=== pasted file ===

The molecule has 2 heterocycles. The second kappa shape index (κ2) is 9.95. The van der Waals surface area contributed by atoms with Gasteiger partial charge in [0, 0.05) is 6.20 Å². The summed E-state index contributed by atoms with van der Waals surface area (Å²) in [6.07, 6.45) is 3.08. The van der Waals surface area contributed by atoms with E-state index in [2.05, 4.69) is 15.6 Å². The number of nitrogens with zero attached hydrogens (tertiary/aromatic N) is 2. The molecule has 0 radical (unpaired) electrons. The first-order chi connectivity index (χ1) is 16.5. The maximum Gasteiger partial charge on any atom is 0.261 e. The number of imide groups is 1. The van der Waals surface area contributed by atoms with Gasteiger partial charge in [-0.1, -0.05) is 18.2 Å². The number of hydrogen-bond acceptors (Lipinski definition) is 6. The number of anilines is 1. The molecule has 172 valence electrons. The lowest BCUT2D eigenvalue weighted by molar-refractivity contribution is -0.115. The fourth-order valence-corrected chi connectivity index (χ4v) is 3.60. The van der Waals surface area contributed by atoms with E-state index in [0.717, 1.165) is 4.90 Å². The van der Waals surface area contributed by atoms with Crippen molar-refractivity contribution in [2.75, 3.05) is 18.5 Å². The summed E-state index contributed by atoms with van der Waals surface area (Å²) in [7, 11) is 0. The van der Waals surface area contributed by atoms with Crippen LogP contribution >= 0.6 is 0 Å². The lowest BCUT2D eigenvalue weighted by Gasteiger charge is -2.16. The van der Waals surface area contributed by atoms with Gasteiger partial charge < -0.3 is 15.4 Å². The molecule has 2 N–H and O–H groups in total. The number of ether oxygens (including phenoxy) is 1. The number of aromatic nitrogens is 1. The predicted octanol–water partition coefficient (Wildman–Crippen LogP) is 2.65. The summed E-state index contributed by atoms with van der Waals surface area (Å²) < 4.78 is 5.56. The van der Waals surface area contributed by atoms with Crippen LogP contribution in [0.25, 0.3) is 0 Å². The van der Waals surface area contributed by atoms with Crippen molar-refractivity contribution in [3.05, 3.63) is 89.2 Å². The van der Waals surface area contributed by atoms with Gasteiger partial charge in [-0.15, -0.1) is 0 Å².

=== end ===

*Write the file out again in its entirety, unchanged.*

The molecule has 2 heterocycles. The second kappa shape index (κ2) is 9.95. The van der Waals surface area contributed by atoms with Gasteiger partial charge in [0, 0.05) is 6.20 Å². The summed E-state index contributed by atoms with van der Waals surface area (Å²) in [6.07, 6.45) is 3.08. The van der Waals surface area contributed by atoms with E-state index in [2.05, 4.69) is 15.6 Å². The number of nitrogens with zero attached hydrogens (tertiary/aromatic N) is 2. The molecule has 0 radical (unpaired) electrons. The first-order chi connectivity index (χ1) is 16.5. The maximum Gasteiger partial charge on any atom is 0.261 e. The number of imide groups is 1. The van der Waals surface area contributed by atoms with Gasteiger partial charge in [-0.1, -0.05) is 18.2 Å². The number of hydrogen-bond acceptors (Lipinski definition) is 6. The number of anilines is 1. The molecule has 172 valence electrons. The lowest BCUT2D eigenvalue weighted by molar-refractivity contribution is -0.115. The fourth-order valence-corrected chi connectivity index (χ4v) is 3.60. The van der Waals surface area contributed by atoms with E-state index in [0.717, 1.165) is 4.90 Å². The van der Waals surface area contributed by atoms with Crippen molar-refractivity contribution in [2.75, 3.05) is 18.5 Å². The summed E-state index contributed by atoms with van der Waals surface area (Å²) in [7, 11) is 0. The van der Waals surface area contributed by atoms with Crippen LogP contribution >= 0.6 is 0 Å². The lowest BCUT2D eigenvalue weighted by Gasteiger charge is -2.16. The van der Waals surface area contributed by atoms with Gasteiger partial charge < -0.3 is 15.4 Å². The molecule has 2 N–H and O–H groups in total. The number of ether oxygens (including phenoxy) is 1. The number of aromatic nitrogens is 1. The predicted octanol–water partition coefficient (Wildman–Crippen LogP) is 2.65. The summed E-state index contributed by atoms with van der Waals surface area (Å²) < 4.78 is 5.56. The van der Waals surface area contributed by atoms with Crippen LogP contribution in [0.25, 0.3) is 0 Å². The van der Waals surface area contributed by atoms with Crippen molar-refractivity contribution in [3.05, 3.63) is 89.2 Å². The van der Waals surface area contributed by atoms with Gasteiger partial charge in [-0.15, -0.1) is 0 Å².